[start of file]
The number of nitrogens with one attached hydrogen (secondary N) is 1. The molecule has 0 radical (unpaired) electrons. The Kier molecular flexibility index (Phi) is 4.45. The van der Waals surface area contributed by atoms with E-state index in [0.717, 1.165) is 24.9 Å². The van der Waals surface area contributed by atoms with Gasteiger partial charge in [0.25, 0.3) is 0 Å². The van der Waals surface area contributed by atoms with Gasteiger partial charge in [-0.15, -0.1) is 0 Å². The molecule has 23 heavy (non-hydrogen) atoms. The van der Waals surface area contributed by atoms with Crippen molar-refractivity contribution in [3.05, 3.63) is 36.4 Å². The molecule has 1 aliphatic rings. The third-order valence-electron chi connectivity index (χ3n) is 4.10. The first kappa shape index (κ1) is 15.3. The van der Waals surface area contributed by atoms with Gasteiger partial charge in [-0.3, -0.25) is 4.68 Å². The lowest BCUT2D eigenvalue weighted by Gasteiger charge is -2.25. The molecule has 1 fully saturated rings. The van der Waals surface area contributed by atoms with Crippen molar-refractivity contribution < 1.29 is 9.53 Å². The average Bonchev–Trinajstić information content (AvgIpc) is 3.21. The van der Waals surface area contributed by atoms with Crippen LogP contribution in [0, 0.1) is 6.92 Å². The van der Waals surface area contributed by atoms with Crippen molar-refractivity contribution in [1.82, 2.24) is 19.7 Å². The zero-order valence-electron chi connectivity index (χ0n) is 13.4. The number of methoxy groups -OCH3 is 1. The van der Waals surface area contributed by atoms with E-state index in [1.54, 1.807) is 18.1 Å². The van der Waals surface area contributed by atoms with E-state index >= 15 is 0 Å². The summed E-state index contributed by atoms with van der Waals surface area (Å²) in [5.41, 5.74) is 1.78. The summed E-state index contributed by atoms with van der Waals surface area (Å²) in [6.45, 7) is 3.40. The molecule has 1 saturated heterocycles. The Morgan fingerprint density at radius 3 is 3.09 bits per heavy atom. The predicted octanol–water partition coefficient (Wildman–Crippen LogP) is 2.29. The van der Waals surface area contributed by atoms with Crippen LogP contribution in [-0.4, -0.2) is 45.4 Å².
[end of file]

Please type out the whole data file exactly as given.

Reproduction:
The number of nitrogens with one attached hydrogen (secondary N) is 1. The molecule has 0 radical (unpaired) electrons. The Kier molecular flexibility index (Phi) is 4.45. The van der Waals surface area contributed by atoms with E-state index in [0.717, 1.165) is 24.9 Å². The van der Waals surface area contributed by atoms with Gasteiger partial charge in [0.25, 0.3) is 0 Å². The van der Waals surface area contributed by atoms with Gasteiger partial charge in [-0.15, -0.1) is 0 Å². The molecule has 23 heavy (non-hydrogen) atoms. The van der Waals surface area contributed by atoms with Crippen molar-refractivity contribution in [3.05, 3.63) is 36.4 Å². The molecule has 1 aliphatic rings. The third-order valence-electron chi connectivity index (χ3n) is 4.10. The first kappa shape index (κ1) is 15.3. The van der Waals surface area contributed by atoms with Gasteiger partial charge in [-0.3, -0.25) is 4.68 Å². The lowest BCUT2D eigenvalue weighted by Gasteiger charge is -2.25. The molecule has 1 fully saturated rings. The van der Waals surface area contributed by atoms with Crippen molar-refractivity contribution < 1.29 is 9.53 Å². The average Bonchev–Trinajstić information content (AvgIpc) is 3.21. The van der Waals surface area contributed by atoms with Crippen LogP contribution in [0, 0.1) is 6.92 Å². The van der Waals surface area contributed by atoms with Crippen molar-refractivity contribution in [1.82, 2.24) is 19.7 Å². The zero-order valence-electron chi connectivity index (χ0n) is 13.4. The number of methoxy groups -OCH3 is 1. The van der Waals surface area contributed by atoms with E-state index in [1.54, 1.807) is 18.1 Å². The van der Waals surface area contributed by atoms with E-state index >= 15 is 0 Å². The summed E-state index contributed by atoms with van der Waals surface area (Å²) in [5.41, 5.74) is 1.78. The summed E-state index contributed by atoms with van der Waals surface area (Å²) in [6.45, 7) is 3.40. The molecule has 1 saturated heterocycles. The Morgan fingerprint density at radius 3 is 3.09 bits per heavy atom. The predicted octanol–water partition coefficient (Wildman–Crippen LogP) is 2.29. The van der Waals surface area contributed by atoms with Crippen LogP contribution in [-0.4, -0.2) is 45.4 Å².